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The Liverpool Overhead Railway – The Dockers’ Umbrella

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THE Liverpool Overhead Railway was the world’s first electric elevated railway. Trains ran 16feet above round level. The railway was built along seven miles of busy docks, linking Seaforth Carriage Shed to Herculaneum Dock. It was opened by Marquis of Salisbury on 4 February 1893. The LOR was not long after extended to run between Seaforth Sands and Dingle.

The LOR was a technological marvel. The entire track bed was made of rolled steel sheets. This would stop litter falling down the cracks – a problem noted on New York’s Elevated Railroad. This meant the track sheltered everything below. Before long the LOR became known as the Docker’s Umbrella.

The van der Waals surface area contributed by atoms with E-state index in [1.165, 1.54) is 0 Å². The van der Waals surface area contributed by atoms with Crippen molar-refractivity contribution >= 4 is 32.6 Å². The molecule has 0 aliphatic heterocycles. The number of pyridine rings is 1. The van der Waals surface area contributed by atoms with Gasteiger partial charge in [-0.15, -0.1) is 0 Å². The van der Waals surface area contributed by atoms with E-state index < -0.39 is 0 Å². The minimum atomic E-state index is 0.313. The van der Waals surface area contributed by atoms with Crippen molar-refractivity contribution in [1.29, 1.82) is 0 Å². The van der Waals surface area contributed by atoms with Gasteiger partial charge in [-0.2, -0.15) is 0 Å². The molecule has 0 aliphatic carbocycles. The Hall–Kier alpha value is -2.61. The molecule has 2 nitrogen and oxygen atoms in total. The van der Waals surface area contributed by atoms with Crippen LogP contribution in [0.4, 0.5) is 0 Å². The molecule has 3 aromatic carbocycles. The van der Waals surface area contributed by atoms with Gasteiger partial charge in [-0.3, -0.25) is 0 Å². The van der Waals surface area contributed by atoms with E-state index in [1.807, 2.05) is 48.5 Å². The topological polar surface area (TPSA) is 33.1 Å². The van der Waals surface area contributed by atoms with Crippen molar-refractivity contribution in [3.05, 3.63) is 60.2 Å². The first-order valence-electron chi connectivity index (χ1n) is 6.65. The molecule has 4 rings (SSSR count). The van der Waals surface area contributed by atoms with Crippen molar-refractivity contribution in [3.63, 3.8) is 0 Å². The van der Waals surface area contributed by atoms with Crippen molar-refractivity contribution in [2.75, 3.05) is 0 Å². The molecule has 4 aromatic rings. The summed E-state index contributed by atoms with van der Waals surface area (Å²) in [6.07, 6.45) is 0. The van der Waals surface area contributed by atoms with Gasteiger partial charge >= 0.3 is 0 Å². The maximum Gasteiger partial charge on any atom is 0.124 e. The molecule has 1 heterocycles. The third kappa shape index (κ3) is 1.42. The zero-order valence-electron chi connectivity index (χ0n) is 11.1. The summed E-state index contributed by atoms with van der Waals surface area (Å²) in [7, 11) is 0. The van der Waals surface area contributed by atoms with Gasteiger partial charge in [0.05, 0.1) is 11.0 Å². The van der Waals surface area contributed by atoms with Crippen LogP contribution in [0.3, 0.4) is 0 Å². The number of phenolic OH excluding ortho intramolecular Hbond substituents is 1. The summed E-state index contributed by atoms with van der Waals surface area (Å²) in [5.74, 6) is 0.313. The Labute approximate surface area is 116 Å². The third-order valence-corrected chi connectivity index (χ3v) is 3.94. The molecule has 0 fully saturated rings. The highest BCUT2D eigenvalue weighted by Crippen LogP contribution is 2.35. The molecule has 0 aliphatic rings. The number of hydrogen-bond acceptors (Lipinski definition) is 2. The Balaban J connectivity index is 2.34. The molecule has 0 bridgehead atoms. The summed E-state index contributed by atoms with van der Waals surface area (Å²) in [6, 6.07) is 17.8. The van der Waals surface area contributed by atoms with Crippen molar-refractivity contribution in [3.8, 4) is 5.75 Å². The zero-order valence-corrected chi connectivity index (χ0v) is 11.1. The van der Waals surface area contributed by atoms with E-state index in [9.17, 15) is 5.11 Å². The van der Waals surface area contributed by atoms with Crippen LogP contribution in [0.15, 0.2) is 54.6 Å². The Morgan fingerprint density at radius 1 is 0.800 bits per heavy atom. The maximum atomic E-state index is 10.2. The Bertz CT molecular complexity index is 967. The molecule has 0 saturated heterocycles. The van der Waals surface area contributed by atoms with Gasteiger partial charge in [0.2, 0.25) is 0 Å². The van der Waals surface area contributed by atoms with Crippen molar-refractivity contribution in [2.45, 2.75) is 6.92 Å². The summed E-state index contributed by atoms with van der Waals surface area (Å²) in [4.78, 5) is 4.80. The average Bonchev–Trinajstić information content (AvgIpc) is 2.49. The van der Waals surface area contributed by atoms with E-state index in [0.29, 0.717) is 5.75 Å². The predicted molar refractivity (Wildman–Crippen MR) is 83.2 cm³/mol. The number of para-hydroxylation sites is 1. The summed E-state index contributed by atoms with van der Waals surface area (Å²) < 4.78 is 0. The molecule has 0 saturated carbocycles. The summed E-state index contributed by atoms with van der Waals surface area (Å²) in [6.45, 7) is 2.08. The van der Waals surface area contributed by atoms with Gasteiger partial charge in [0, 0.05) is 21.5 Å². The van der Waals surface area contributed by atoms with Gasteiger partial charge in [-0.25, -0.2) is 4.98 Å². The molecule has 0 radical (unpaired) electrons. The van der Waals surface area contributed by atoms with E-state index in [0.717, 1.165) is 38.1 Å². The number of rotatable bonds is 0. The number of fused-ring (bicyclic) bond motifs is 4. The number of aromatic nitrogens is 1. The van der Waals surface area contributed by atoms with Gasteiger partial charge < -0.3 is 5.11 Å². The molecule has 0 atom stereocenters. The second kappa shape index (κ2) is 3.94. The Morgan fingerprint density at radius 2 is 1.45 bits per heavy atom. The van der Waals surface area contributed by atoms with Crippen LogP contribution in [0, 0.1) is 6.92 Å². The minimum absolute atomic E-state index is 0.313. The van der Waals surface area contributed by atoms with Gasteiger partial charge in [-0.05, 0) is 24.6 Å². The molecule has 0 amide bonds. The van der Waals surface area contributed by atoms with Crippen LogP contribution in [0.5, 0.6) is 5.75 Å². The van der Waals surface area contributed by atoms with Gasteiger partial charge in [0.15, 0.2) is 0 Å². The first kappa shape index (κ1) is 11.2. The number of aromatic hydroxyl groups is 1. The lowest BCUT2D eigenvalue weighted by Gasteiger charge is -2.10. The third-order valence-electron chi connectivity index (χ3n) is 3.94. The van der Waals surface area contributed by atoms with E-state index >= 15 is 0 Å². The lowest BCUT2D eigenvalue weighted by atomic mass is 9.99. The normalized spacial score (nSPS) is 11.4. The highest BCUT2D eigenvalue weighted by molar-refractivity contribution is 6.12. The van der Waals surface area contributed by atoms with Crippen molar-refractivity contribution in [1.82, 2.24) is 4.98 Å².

And then there was the power.

The electric multiple unit drew power from a third rail in the middle of the track.

It would be quick, clean and it wouldn’t ignite any cargo (or people) underneath. The decision to go electric was made in 1861, and may have been influenced by London’s newly opened City and South London Line. The LOR was the first electric elevated rail system in the world, and one of the first rail systems anywhere with automatic signalling.

The Railway was shut for good on 30th December 1956.

This is all that remains. Did you ride it?

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A general view of what remains of the Liverpool Overhead Railway in Dingle, Liverpool.

Spottes: Timbo’sLiverpool, Liverpool Overhead Railway